A dear friend of mine has asked me to cover his job as he is unavailable to do it for a week. This isn't the first time I've covered for someone. It won't be the last. This one was new because it was a higher profile job that needs covering.
It's really difficult to write about this maintaining the vagaries of what I do for a living. However, by now, you may have gathered I have a performance based career. It is a sociable career. A career that requires the meeting of many people who all live hugely varied lives. This in itself is not the problem.
Imagine it's the first day of school. You're meeting a large amount of new people and falling into whatever groove you can muster. If everyone is new, it's a little easier. If you are the only new person, you are at the mercy of the friendliness of the established people. This job requires me to cover my friend whilst they are away. Obviously everyone else knows each other already. I'm the only new kid.
It's a lot more that this though. My learned behaviours have afforded me the ability to hide in plain sight. I spent the entire day petrified. Despite the immense generosity and friendship my mate shared with me and indeed another friend I have on the job, I still had to meet over 16 new people in one go as an imposter coming in and taking over from an established great guy. The pressure is/was on.
So what is it that scares me so much you ask? Well here is the thought process.
1. I'm new.
2. They're not.
3. I must prove myself by being polite and genuine.
4. I don't really know how to do that.
5. I can recover by saying I'm an Aspie.
6. No I can't, that's oversharing really quickly.
7. I feel vulnerable.
8. My friend will walk me through this.
9. I shouldn't have to depend on my friend, I'm a grown man with three children.
10. Despair and annoyance at my insecurities.
11. Laughter as this thought process is ridiculous.
12. Despair again as I start to imagine what the new people must think of me.
13. Be quiet head, you know nothing.
14. Look at the floor.
15. Look at the ceiling.
16. Say something. Intelligent preferably.
17. Smile because you know that means friendly.
18. Get stuck smiling.
19. Hide and pretend to check my phone.
20. Walk with unabashed confidence and remember your basic manners and politeness. Say thank you. Shake hands. Don't live in your head, you've established it knows nothing. Listen, smile and talk in small amounts. Not too small amounts.
21. Run to the car park and go home. Phew. I survived. No one died. I still have no clue what these new people think of me.
22. Doubt. They hate me.
23. Fear. They don't want me on the job.
24. Embarrassment. I was never going to know how they felt anyway.
25. Call Catherine and drive home.
Perhaps we all feel like this when we meet new people. At least to some extent. Every day is like a first day at school as an adult because you're expected to socialise with those you come in contact with. The postie, the shop assistant, the cashier, the call centre person, whoever. We talk, meet and 'be' around other people we don't know all the time.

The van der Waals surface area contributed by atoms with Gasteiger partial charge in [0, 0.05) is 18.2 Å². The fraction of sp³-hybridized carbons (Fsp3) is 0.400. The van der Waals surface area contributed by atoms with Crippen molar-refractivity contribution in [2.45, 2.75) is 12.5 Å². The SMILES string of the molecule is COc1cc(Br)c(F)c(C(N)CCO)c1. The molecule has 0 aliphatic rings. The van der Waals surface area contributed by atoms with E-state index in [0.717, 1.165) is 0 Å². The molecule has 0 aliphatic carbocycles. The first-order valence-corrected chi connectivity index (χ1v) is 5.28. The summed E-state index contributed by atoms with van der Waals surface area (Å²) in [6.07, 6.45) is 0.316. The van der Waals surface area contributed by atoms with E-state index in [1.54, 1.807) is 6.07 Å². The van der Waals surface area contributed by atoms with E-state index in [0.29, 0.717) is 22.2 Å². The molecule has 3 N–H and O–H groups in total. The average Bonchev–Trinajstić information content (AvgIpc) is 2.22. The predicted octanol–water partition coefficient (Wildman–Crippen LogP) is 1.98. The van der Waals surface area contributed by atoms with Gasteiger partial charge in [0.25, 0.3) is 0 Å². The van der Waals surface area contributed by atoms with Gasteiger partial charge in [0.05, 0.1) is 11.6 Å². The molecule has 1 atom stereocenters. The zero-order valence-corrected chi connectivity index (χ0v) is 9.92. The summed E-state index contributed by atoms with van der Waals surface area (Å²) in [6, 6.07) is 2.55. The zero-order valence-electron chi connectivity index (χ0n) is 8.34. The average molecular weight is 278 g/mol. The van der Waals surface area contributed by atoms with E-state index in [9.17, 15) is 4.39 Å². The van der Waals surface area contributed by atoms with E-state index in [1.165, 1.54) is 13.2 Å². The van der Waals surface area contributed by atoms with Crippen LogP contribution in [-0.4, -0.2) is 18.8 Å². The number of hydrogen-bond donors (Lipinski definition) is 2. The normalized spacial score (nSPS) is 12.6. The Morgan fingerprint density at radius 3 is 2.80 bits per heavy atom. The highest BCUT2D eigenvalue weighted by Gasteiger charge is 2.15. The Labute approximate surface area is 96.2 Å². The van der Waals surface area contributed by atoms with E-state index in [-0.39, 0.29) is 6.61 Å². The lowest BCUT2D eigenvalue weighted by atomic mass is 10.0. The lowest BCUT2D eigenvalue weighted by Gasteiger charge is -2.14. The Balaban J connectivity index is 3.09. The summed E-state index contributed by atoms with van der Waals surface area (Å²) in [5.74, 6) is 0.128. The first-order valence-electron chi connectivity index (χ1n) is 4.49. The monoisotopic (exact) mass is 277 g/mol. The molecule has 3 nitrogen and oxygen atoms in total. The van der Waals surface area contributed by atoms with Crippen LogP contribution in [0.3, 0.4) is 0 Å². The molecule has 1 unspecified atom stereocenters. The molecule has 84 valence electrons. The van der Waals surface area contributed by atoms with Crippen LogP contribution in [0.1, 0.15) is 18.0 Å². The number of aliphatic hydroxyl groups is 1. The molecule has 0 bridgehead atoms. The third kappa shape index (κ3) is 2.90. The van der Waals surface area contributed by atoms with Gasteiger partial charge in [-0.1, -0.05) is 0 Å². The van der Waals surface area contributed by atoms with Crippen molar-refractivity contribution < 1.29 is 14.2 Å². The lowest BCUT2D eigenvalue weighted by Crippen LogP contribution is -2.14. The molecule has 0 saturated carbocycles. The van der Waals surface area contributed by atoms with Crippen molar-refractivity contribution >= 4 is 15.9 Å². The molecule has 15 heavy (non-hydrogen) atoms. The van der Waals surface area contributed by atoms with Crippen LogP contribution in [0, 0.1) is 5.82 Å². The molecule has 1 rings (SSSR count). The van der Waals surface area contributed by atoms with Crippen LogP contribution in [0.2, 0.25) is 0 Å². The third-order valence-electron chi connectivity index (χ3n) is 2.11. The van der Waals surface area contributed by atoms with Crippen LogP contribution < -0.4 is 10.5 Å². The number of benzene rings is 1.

So it's not rare. It's pretty much daily. So why is it so hard when it comes to your own profession or your workplace? I don't know. It's been the same forever for me. When I start a new job (which is frequent in my profession), I always panic that I'm not enough. And I obviously am, otherwise I'd never had convinced such a strong person like Catherine to bind her time and existence to mine. But the seeds of doubt are there. They live within and cannot be crushed in the mortar and pestle of surety.
Is there a resolution to today's plight? Never. I work with a lot of emotive and expressive people who regularly scare the hell out of me on every job I've ever done. I am one of those same people. Equally as emotive, and possibly more scary. Perhaps I should have chosen a different career. A hermit perhaps. Or a trainee NASA Mars mission specialist. Or a Antarctic Winter Maintenance Engineer.
It's probably time to start trusting myself that little bit more. I need to start believing that I am enough. I'm not a complete numpty or an utter dullard to the majority of people I've met. And even if I was, isn't that still valid? Isn't my human essence subjective? Do I need everyone to like me? Do I deserve that level of popularity? The answer to the last one is absolutely not. But the others are more up for debate.
To end, I'll suggest to you that perhaps, when it comes down to it, my personal need to understand if I'm annoying someone else, if I'm coming across poorly or if I'm upsetting another individual exists because I can't tell straight away. I have to investigate. It's that 'disability' that frustrates me so much.
For those Aspies out there wondering how I cope. Simple. I get through the day and work it all out with someone who I know for sure likes me if I need to. It happens so regularly now that I even sometimes shut my face for a few days and see where the dust settles. Invariably, the new people I meet end up being just fine with me. And if they're not, invariably, they don't tell me and I can't tell anyway. Ignorance is bliss. Even if it is frustrating.